When we met at a rehearsal for her upcoming piece Mainframe
, choreographer Katharine Hawthorne brought up Plato’s allegory of the cave. Audience members at one of her previous shows, Analog
, thought Hawthorne's use of shadow play was a reference to Plato's tale of our tendency to confuse an image with a thing itself. Though her intentions for Analog
were different, Hawthorne found the idea very rich.
Paraphrasing Rebecca Solnit’s book River of Shadows
, she talked about the way that the screen has begun to seem, for many, more real than the rest of life. She explained that Mainframe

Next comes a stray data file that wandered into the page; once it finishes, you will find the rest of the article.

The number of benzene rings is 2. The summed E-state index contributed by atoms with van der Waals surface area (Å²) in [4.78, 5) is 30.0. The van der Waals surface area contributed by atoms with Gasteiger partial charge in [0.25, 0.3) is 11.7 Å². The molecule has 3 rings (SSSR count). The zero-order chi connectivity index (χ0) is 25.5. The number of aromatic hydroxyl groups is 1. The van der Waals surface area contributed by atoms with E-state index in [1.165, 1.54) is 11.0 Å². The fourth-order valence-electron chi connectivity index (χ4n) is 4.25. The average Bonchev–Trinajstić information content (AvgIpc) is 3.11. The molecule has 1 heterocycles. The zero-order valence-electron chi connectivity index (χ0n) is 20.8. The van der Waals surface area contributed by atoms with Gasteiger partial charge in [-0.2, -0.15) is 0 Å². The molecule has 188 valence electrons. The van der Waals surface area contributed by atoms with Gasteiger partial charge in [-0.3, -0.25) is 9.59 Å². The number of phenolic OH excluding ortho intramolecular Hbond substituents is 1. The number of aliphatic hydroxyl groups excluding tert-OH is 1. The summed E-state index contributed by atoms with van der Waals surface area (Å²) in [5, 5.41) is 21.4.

was inspired, in part, by Plato and Solnit, but also by the evolution of the computer as an object. The piece will touch on the progression from giant clacking machines to handheld devices speaking in a woman’s voice, and the dancers will lift and dance around Siri’s forebears. Hawthorne reminded me that though punch cards and dot matrix printers have gone the way of the dodo, mainframes are still working away.
“We no longer think of the mainframe as something we engage with, but when you use an ATM you are connecting through a mainframe somewhere. It’s a bit creepy.”